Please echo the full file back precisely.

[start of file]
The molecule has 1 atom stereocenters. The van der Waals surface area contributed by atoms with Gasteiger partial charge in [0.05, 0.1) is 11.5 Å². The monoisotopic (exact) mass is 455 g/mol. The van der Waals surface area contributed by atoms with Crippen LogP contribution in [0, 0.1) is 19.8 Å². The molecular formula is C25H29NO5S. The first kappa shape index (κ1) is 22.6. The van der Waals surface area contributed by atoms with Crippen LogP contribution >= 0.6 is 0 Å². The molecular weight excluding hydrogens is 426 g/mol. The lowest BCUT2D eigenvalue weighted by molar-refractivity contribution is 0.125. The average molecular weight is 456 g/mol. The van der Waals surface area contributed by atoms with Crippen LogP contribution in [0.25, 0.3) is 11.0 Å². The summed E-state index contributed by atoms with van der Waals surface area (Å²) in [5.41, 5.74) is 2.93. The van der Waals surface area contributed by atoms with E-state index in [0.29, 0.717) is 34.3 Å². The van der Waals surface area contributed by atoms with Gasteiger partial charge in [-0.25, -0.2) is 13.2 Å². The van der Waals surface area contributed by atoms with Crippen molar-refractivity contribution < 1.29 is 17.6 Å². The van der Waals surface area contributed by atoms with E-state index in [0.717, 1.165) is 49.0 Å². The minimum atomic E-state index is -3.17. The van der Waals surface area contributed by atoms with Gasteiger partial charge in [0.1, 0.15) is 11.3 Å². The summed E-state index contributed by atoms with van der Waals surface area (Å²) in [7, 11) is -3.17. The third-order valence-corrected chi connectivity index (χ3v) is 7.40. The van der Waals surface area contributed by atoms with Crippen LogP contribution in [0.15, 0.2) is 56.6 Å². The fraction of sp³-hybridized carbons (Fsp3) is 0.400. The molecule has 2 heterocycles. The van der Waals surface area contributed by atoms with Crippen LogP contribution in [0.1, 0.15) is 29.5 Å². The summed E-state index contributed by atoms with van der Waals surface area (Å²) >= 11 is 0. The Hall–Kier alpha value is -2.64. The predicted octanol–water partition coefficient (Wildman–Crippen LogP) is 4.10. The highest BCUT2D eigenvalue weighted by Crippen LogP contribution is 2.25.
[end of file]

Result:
The molecule has 1 atom stereocenters. The van der Waals surface area contributed by atoms with Gasteiger partial charge in [0.05, 0.1) is 11.5 Å². The monoisotopic (exact) mass is 455 g/mol. The van der Waals surface area contributed by atoms with Crippen LogP contribution in [0, 0.1) is 19.8 Å². The molecular formula is C25H29NO5S. The first kappa shape index (κ1) is 22.6. The van der Waals surface area contributed by atoms with Crippen LogP contribution >= 0.6 is 0 Å². The molecular weight excluding hydrogens is 426 g/mol. The lowest BCUT2D eigenvalue weighted by molar-refractivity contribution is 0.125. The average molecular weight is 456 g/mol. The van der Waals surface area contributed by atoms with Crippen LogP contribution in [0.25, 0.3) is 11.0 Å². The summed E-state index contributed by atoms with van der Waals surface area (Å²) in [5.41, 5.74) is 2.93. The van der Waals surface area contributed by atoms with E-state index in [0.29, 0.717) is 34.3 Å². The van der Waals surface area contributed by atoms with Gasteiger partial charge in [-0.25, -0.2) is 13.2 Å². The van der Waals surface area contributed by atoms with Crippen molar-refractivity contribution < 1.29 is 17.6 Å². The van der Waals surface area contributed by atoms with E-state index in [0.717, 1.165) is 49.0 Å². The minimum atomic E-state index is -3.17. The van der Waals surface area contributed by atoms with Gasteiger partial charge in [0.1, 0.15) is 11.3 Å². The summed E-state index contributed by atoms with van der Waals surface area (Å²) in [7, 11) is -3.17. The third-order valence-corrected chi connectivity index (χ3v) is 7.40. The van der Waals surface area contributed by atoms with Crippen LogP contribution in [0.15, 0.2) is 56.6 Å². The fraction of sp³-hybridized carbons (Fsp3) is 0.400. The molecule has 2 heterocycles. The van der Waals surface area contributed by atoms with Crippen LogP contribution in [0.1, 0.15) is 29.5 Å². The summed E-state index contributed by atoms with van der Waals surface area (Å²) >= 11 is 0. The Hall–Kier alpha value is -2.64. The predicted octanol–water partition coefficient (Wildman–Crippen LogP) is 4.10. The highest BCUT2D eigenvalue weighted by Crippen LogP contribution is 2.25.